Pope Francis on Sunday called on the small number of faithful in Morocco not to proselytize Muslims in the country, recalling words of Benedict XVI that the Church grows not through proselytism but attraction.

The comments, made during a meeting with priests and religious in Rabat’s cathedral, provoked a fair amount of strong reaction on social media.

“It’s the New Non-Evangelization,” said one observer in a tweet, while another remarked that he had read the Pope’s words as ignoring Jesus’ Great Commission: to make disciples of and baptize all nations in the name of the Father, the Son and the Holy Spirit.

One priest told the Register that he felt it was just a continuation of “constant ambiguity” from the Pope, and wondered “how will this go down with the Persecuted Church?”

But when read in context, Francis’ words were not as controversial as many media reports seemed to imply.

He did not, for instance, urge the faithful to refrain from converting others to boost their small numbers, as some reports suggested.

The relevant paragraph of the address reads:

Our mission as baptized persons, priests and consecrated men and women, is not really determined by the number or size of spaces that we occupy, but rather by our capacity to generate change and to awaken wonder and compassion. We do this by the way we live as disciples of Jesus, in the midst of those with whom we share our daily lives, joys and sorrows, suffering and hopes (cf. Gaudium et Spes, 1). In other words, the paths of mission are not those of proselytism. Please, these paths are not those of proselytism! Let us recall Benedict XVI: “the Church grows not through proselytism, but through attraction, through witness.” [a 2007 homily] The paths of mission are not those of proselytism, which leads always to a cul-de-sac, but of our way of being with Jesus and with others.

In the preceding, opening paragraph, the Holy Father recalled that Jesus “called us to a mission” and that he “put us in the midst of society like a handful of yeast: the yeast of the Beatitudes and the fraternal love by which, as Christians, we can all join in making present his kingdom.”

“In this context,” he continued, “I recall the counsel of Saint Francis to his brothers as he sent them out: “Go out and preach the Gospel: and if necessary, also with words.”

The Pope noticeably did not use either the word evangelization or conversion in the address, but further questions surround the definition of the word “proselytism.”

The English Oxford dictionary defines a proselyte as “a person who has converted from one opinion, religion, or party to another,” but many take proselytism to mean forced or pressured conversion. So what does the Pope mean by it?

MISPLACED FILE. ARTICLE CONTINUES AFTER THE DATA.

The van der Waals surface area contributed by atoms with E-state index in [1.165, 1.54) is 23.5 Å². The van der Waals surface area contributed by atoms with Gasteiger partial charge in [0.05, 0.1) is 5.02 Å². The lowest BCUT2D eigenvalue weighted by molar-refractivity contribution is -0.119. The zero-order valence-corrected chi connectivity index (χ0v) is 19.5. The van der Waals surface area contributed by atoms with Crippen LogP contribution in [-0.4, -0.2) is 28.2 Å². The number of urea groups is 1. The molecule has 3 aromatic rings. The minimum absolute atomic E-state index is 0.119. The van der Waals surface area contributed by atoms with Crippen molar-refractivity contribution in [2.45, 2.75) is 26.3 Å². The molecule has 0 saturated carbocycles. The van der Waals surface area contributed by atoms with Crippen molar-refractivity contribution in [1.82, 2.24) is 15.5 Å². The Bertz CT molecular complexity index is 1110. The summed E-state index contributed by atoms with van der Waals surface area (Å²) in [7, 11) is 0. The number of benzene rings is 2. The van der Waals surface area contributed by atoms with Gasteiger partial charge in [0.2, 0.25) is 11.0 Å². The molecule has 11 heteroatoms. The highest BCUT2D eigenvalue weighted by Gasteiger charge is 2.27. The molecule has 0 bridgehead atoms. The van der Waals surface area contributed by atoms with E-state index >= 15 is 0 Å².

Pope Francis’ Definition

Massimo Borghesi, author of The Mind of Pope Francis: Jorge Mario Bergoglio’s Intellectual Journey, told the Register April 1 that for Francis, proselytism “indicates zeal lacking mercy, animated more by the will to power than by a desire to communicate Christ.”

He added that “on the contrary, a testimony of true humanity, of love for one's neighbor, like that of Mother Teresa in Hindu India, is capable of attracting hearts, of inducing respect towards Christians, to men of Christ.”

Borghesi also recalled the martyrs of Tibhirine, monks killed by Islamists in Algeria in 1996, who “produced affection and admiration for the Christian faith in so many Muslims” — an example, he added, also given by Blessed Charles de Foucauld, the 20th century French missionary also assassinated in Algeria but in 1916 and beatified by Benedict XVI in 2005.

“Christianity in the first centuries communicated itself by attraction, also when the name of Christ could not be uttered,” he added. “Francis does nothing but recall a basic experience of the Church,” Borghesi said, and that those who think the Pope is espousing “bad theology” show they “haven’t understood anything.”

“None of the last popes, from John Paul II [see a 1987 declaration in which he rejects “any form of proselytism”] to Benedict XVI, ever said that you have to go to Islamic land to catechize Muslims,” he said. “It's not just about opportunistic reasons but also of respect. The same respect that is required of Catholics by the Orthodox Church who travel to countries traditionally linked to Orthodoxy.”

But would St. Francis agree with this approach? The saint visited the Sultan of Egypt Malek al-Kamil 800 years ago this year “to show him and his subjects the way of salvation and proclaim the truth of the Gospel message,” according to St. Bonaventure.

He went on to record that St. Francis preached the Gospel to the Sultan in such a way that al-Kamil was not offended, could see the love that flowed from the saint, and was astonished by his boldness.